Best Sleeping Position for Colic Baby

little baby is sleeping

Do you have a colicky baby? If so, you’re probably desperate for any advice that might help calm your little one. One of the most common pieces of advice is to adjust your baby’s sleeping position. But what is the best sleeping position for a colicky baby? Check out the information below to learn more.

Colic is a condition in which an otherwise healthy baby cries hard and frequently for no apparent reason. A colic baby can cry for several hours at a time, and this can be very distressing for both baby and parents. According to a study, sudden infant death syndrome (SIDS) in colic babies is four times higher than in a non-colic baby. Babies with colic are also at a higher risk of developing gastroesophageal reflux disease (GERD).

Generally, to sleep, a baby should be put on his or her back on a firm surface. You can use a crib, bassinet, or playpen for this purpose. Some parents believe that sleeping on the stomach is better for colic babies, but there is no scientific evidence to support this claim. In fact, sleeping on the stomach can increase the risk of SIDS. In this blog post, we will discuss the best sleeping position for a colic baby and how you can help your little one get some much-needed rest.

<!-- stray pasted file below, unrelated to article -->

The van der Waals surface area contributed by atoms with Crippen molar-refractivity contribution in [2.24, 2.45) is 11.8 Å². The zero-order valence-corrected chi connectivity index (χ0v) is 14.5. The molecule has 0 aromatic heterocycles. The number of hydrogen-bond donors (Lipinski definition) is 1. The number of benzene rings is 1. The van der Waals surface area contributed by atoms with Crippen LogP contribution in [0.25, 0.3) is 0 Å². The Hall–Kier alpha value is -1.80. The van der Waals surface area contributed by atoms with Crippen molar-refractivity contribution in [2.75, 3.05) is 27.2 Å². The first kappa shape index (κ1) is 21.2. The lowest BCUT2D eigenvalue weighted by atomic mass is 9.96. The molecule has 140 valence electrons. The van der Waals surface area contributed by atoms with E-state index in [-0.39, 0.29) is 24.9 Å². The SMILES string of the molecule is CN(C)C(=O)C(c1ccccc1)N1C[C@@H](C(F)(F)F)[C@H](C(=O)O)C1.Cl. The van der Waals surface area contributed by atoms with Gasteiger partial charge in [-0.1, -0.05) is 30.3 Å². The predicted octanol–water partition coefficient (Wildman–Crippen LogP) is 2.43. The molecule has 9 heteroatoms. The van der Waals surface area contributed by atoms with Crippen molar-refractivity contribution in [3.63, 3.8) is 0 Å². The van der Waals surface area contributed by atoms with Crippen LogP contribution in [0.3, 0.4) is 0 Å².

What is the ideal sleeping position for a colicky baby?

If your baby has colic, you might be wondering if there is a way to ease their discomfort. One method that some parents find helpful is to change the way their baby sleeps. Some parents believe that the best sleeping position for a colicky baby is on their stomach. There is no scientific evidence to support this claim, but some parents find it helpful.

Stomach/Side-sleeping may help colicky babies by preventing them from swallowing air and improving digestion. Always place your baby on his or her back to sleep to reduce the risk of SIDS. Make your colic baby sleep on the side, which may help to ease discomfort and reduce crying. A study found that babies who slept on their side had shorter and less severe bouts of colic than those who slept on their back.